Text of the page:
Psoriasis: More than just skin deep
By Dr. Richard G.B. Langley
Psoriasis affects approximately one million Canadians and 125 million people worldwide, but it’s by no means just a skin disease. While this condition’s uncomfortable and often unsightly symptoms – such as scaling and raw skin lesions that can itch or burn – are its most visible impacts, research now shows that psoriasis can affect the whole body.
Serious Health Links
The effects of psoriasis can extend far beyond what you can see. Up to one-third of people with the condition have arthritis or go on to develop it. According to the National Psoriasis Foundation, psoriasis has also been linked to depression in about one-quarter of psoriasis sufferers, mainly because of its effects on mood and self-esteem. Psoriasis also negatively affects patients’ quality of life in other ways, such as limiting one’s ability to move or walk (if it affects feet) and even to work, thanks to flare-ups and sick days that result.
Other chronic and life-threatening diseases, such as diabetes, cardiovascular disease, obesity and cancer, are also associated with psoriasis.
Study findings are showing, for example, that psoriasis can increase the risk of heart attack and stroke. Researchers have also found connections with diabetes and high blood pressure. Another recent study suggests a link between psoriasis and kidney disease.
While it’s not clear how they are linked, psoriasis may play a contributing role to these and other diseases. Or it could be just a matter of bad company – skin lesions may signal some shared underlying glitch in the body that contributes to various diseases.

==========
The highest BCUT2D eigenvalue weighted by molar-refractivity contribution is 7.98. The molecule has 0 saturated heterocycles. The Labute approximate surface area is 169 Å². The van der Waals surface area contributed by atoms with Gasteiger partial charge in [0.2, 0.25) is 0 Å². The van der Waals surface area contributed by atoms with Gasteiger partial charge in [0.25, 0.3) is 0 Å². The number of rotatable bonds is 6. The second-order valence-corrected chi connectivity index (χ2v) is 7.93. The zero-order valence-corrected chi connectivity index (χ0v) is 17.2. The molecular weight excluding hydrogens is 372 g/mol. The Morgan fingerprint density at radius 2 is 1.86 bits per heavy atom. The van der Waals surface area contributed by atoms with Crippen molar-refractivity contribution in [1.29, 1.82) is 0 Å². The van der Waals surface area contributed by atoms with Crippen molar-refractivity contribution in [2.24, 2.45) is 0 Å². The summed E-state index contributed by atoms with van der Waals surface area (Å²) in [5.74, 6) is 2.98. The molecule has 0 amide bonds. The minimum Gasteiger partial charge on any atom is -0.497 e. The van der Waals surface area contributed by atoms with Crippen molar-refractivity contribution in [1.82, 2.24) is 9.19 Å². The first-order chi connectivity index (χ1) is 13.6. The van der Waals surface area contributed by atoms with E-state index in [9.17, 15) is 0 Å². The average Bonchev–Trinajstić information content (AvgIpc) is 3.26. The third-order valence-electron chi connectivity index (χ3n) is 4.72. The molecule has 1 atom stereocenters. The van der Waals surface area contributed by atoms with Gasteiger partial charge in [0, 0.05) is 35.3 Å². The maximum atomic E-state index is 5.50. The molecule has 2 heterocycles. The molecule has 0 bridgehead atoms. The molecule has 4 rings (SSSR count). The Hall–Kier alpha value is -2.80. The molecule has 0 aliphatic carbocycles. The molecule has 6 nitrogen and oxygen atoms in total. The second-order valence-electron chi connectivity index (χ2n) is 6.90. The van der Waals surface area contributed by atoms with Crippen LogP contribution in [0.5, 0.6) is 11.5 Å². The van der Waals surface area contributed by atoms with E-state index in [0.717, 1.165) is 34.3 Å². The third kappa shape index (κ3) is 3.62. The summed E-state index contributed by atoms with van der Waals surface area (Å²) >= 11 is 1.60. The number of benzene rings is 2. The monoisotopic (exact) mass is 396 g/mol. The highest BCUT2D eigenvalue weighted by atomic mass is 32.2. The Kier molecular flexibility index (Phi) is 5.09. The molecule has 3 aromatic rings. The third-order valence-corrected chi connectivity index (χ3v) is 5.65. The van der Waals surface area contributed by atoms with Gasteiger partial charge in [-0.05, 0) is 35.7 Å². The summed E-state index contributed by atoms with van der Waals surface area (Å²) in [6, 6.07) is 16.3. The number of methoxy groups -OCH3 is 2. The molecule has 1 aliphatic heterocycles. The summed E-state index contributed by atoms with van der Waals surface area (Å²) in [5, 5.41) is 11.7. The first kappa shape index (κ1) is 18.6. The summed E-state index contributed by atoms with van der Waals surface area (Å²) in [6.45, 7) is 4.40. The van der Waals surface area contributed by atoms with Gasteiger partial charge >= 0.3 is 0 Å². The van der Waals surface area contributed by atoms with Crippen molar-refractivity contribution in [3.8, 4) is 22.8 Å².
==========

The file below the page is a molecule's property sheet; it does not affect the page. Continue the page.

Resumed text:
Whatever links may emerge, some psoriasis drugs may improve not only psoriasis but these underlying conditions. A paper published in the Journal of the American Academy of Dermatology reported that the psoriasis drug methotrexate, as well as some biologics (drugs that work by blocking specific proteins in the immune system), may reduce the risk of heart attack, stroke and other cardiovascular events. Some scientists also believe that treating psoriasis may help to reduce the risk and complications of other systemic diseases.
A Personalized Treatment Plan
Choosing the right treatment can be tricky – the goal is to maximize symptom relief while minimizing side effects. Usually a dermatologist assesses the type of psoriasis (plaque psoriasis makes up 90 per cent of cases), its severity or how large an area of skin is affected, and how a patient responds to treatment. A growing number of treatment options exist, including the recent addition of biologics to our armamentarium, which have shown increased efficacy. For mild to moderate psoriasis, topical treatments (creams and ointments applied to skin), such as corticosteroids, vitamin D or vitamin A derivatives and coal tar, offer relief. Topical agents reduce inflammation, slow down skin cell turnover and dampen the immune system, as well as moisturizing skin. Light therapy, or phototherapy, uses ultraviolet (UV) light to treat lesions. ™